Should Hot Dogs Carry Warning Label for Kids?

In mere seconds, a seemingly innocuous piece of food can turn deadly. And Katherine Zuehlke, of Westerville, Ohio, knows firsthand there's nothing more frightening than realizing your child is choking.

Over Christmas, the Zuehlkes had a scare when their nearly 2-year-old daughter, Tiffany, began choking on a chocolate-covered peanut.

"She had had them before, but right away her eyes got all big and she had this scared expression on her face, and we knew she was choking," Zuehlke says.

Luckily, Tiffany's parents were able to perform the infant Heimlich maneuver and got Tiffany to cough up the candy before she turned blue or had any permanent damage. The toddler is doing fine, and their house will be free of that candy for some time.

VIDEO: A leading medical group says hot dogs are a choking hazard and urges a redesign.
Dangerous Dogs?

In the United States, approximately one child dies every five days by choking on food -- a rate that the American Academy of Pediatrics (AAP) is trying to change.

The AAP released a policy statement today that calls for choking hazard labels on foods that kids might choke on, making a special case for a mandatory warning label on all hot dog packages.

Zuehlke thinks the labels are a good idea. "Parents are so busy, we pick up things and we don't always think twice. If there are warning labels at the grocery store, we may pass on it," she says.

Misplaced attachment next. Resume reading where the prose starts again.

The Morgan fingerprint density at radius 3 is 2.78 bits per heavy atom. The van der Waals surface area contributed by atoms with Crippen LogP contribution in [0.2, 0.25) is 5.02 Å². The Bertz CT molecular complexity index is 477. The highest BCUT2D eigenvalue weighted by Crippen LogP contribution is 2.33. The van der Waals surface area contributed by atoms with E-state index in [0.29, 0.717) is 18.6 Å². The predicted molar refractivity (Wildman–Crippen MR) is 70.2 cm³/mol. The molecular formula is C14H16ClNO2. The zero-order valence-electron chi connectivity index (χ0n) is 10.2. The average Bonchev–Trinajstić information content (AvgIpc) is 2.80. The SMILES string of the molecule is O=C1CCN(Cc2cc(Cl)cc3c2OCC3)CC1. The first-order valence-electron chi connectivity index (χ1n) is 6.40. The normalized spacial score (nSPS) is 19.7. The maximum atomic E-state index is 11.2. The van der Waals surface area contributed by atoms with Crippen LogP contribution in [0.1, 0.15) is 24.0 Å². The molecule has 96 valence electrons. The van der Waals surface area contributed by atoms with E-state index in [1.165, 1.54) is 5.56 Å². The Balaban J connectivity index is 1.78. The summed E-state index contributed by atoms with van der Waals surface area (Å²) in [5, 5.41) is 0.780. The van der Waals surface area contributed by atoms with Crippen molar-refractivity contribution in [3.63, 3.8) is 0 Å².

VIDEO: How to Rescue a Choking Child

But this is the response hot dog manufacturers might be afraid of: requiring choking warnings on their products may deter consumers from purchasing them at all -- even though this family favorite could be made safe for small children by simply cutting it up properly.

Seemingly Harmless Food Could Pose Risk

Given that choking is the leading cause of injury and death in small children -- and food items are the culprits the majority of the time -- the authors of the statement call for regulation and warnings on common choking-risk foods similar to what is already required for toys that pose a similar risk. Those includes mandates for product redesign and the option for a government recall of excessively risky items.

"The recommendations represent the first effort to comprehensively address the cause of choking," says Dr. David Cornfield, medical director of the Pediatric Intensive Care Unit at the Lucile Salter Packard Children's Hospital at Stanford.

"I know of several children that have suffered significant neurologic damage as a result of choking on food items," Cornfield says. "The lack of oxygen in the lungs leads to low oxygen levels in the blood stream and subsequent cell death -- [often] in the central nervous system. Choking is a real, highly time-sensitive emergency."

Dr. Gabe Wilson, associate medical director at St. Luke's at Roosevelt Hospital's emergency department in New York, says, "Parents less often consider foods as choking hazards; the recommendation to extend some type of criteria to foods, which cause more choking deaths than toys, is logical and will save lives."

Some foods that pose choking risk, such as grapes, carrots and peanuts, are "naturally occurring" choking risks and thus can only be made safer through handling of the food, such as by slicing grapes in half or cutting carrots into small pieces before giving them to toddlers or young children. As a result, these foods should not require labels, the statement suggests.

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